Cory Dunn is the Production Manager at Gulfshore Playhouse.
How does theatre still exist?
In a world where big budget motion pictures and television shows can take
us to any world, any time, any scenario possible with thorough detail, how is there
still an audience for live theatrical work?
It is amazing that, despite the growth in technology that allows art to be
more accessible and creatively fulfilling for its audience, the theatre art form still
lives in this modern age. Some even consider theatre a luxury – not just a casual
night out for entertainment, but an event that is viewed as a rare treat that one can
go weeks without. But I argue that theatre is a necessity, and that its being
necessary is how the art form survives today, despite the alternative entertainment
options available. Theatre is necessary because it reminds us that we are all human;
that though we are flawed and cannot always control our surroundings, we have
stories to share that can connect us all.
In my opinion, the appeal of theatre is the uncontrollable reality in front of
us. In film or television, the writers, director and editors have complete control of
the product presented to their audience; frames are set in specific ways to control
the audience’s focus, the way an actor delivers their line is picked out of dozens of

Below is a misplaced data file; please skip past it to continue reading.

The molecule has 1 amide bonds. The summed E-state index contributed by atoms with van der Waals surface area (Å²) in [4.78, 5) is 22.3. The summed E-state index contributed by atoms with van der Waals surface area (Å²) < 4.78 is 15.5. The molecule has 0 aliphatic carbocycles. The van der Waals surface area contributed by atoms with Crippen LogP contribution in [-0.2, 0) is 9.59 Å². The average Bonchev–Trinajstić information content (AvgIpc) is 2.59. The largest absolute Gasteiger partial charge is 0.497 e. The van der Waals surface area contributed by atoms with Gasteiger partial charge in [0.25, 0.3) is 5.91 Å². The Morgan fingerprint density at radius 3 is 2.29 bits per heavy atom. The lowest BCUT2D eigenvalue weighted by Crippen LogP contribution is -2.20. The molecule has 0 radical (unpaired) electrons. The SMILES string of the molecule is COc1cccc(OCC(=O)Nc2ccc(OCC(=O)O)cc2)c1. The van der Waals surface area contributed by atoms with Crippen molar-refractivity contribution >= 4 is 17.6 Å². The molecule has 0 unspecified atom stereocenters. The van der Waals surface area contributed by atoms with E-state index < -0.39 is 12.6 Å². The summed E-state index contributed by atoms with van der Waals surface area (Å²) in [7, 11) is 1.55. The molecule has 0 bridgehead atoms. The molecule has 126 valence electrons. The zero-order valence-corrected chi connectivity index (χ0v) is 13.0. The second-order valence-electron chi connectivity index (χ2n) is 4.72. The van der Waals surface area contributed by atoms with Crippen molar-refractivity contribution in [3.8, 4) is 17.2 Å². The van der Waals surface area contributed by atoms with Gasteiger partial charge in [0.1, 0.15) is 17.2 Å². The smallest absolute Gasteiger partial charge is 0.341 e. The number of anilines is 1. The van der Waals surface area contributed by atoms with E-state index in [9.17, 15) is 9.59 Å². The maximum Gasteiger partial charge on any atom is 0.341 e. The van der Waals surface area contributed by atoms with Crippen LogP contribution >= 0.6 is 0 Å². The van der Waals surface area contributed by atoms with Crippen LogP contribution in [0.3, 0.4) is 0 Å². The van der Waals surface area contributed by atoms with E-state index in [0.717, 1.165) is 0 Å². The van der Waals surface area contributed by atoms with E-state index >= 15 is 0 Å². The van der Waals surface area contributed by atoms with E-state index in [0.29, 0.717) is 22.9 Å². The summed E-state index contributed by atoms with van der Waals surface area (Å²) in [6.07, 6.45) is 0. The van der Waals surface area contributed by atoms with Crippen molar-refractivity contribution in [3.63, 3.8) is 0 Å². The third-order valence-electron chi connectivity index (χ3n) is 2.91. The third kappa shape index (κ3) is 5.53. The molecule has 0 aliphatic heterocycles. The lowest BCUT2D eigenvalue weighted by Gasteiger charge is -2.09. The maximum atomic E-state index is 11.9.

takes, and the pace of a scene can be dictated through cuts and edits. In contrast, as
much as a director or writer may try to control how every performance of a play is
presented to the audience, they must yield to the reality of live art, which is that
anything can happen at any time and there is not much one can do about it. At any
given moment, an actor living in a scene could feel compelled to deliver a line with a
different inflection, make a new choice as to how their character might react to the
scene, or even stutter over their words as they speak. To a much more drastic
extent, things can even go horribly wrong in this live performance setting as well,
with accidents and human error attributing to a performance going completely off
But to me, this is the beauty and necessity of the live theatrical arts. There is
no hiding the fact that we are all humans watching a group of extra-talented human
performers tell us a story. Theatre invites you into the performance space to catch a
glimpse of performers thinking, feeling and reacting in real time, while those of us in
the audience are doing the same. It presents an opportunity to share in a moment
with not only the performers on stage but also the audience members around you.
As you share in the moment together, anything could happen at any time that could
twist the moment in another way. In a sense, theatre provides the chance to
celebrate the randomness of life, and allows for the audience to enjoy the process of
experiencing an event with a fellow human being.
Theatre is a necessity because it celebrates the flaws and randomness of life
and humanity, even if it is not intentional. It is why audiences come back again and
again, whether it is to see the story of a scientist doing genetic research in Informed
Consent or the story of a band of actors trying to survive their insane matinee in
Moon Over Buffalo. We enjoy witnessing the human experience together and we
embrace our flaws, consciously or not, while we also enjoy the story. And because
the theatrical arts are necessary, I believe the art form will continue on for a very,
very long time.